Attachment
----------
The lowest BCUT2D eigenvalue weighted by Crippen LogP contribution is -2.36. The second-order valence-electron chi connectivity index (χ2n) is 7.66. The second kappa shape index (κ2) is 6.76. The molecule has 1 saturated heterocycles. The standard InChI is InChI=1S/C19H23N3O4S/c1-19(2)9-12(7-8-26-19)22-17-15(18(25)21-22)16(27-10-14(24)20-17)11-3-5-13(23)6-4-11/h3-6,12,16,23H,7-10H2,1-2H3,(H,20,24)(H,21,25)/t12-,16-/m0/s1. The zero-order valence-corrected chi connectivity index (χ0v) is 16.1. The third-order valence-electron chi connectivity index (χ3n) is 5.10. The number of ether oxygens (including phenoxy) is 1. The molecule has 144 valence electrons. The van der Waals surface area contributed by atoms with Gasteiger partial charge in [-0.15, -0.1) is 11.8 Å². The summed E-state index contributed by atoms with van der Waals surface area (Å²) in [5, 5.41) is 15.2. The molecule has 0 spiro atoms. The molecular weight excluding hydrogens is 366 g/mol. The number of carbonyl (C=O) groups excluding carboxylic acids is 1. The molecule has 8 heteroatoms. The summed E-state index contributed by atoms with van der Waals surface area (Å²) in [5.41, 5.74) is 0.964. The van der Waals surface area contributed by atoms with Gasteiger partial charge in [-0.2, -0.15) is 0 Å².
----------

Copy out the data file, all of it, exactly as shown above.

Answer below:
The lowest BCUT2D eigenvalue weighted by Crippen LogP contribution is -2.36. The second-order valence-electron chi connectivity index (χ2n) is 7.66. The second kappa shape index (κ2) is 6.76. The molecule has 1 saturated heterocycles. The standard InChI is InChI=1S/C19H23N3O4S/c1-19(2)9-12(7-8-26-19)22-17-15(18(25)21-22)16(27-10-14(24)20-17)11-3-5-13(23)6-4-11/h3-6,12,16,23H,7-10H2,1-2H3,(H,20,24)(H,21,25)/t12-,16-/m0/s1. The zero-order valence-corrected chi connectivity index (χ0v) is 16.1. The third-order valence-electron chi connectivity index (χ3n) is 5.10. The number of ether oxygens (including phenoxy) is 1. The molecule has 144 valence electrons. The van der Waals surface area contributed by atoms with Gasteiger partial charge in [-0.15, -0.1) is 11.8 Å². The summed E-state index contributed by atoms with van der Waals surface area (Å²) in [5, 5.41) is 15.2. The molecule has 0 spiro atoms. The molecular weight excluding hydrogens is 366 g/mol. The number of carbonyl (C=O) groups excluding carboxylic acids is 1. The molecule has 8 heteroatoms. The summed E-state index contributed by atoms with van der Waals surface area (Å²) in [5.41, 5.74) is 0.964. The van der Waals surface area contributed by atoms with Gasteiger partial charge in [-0.2, -0.15) is 0 Å².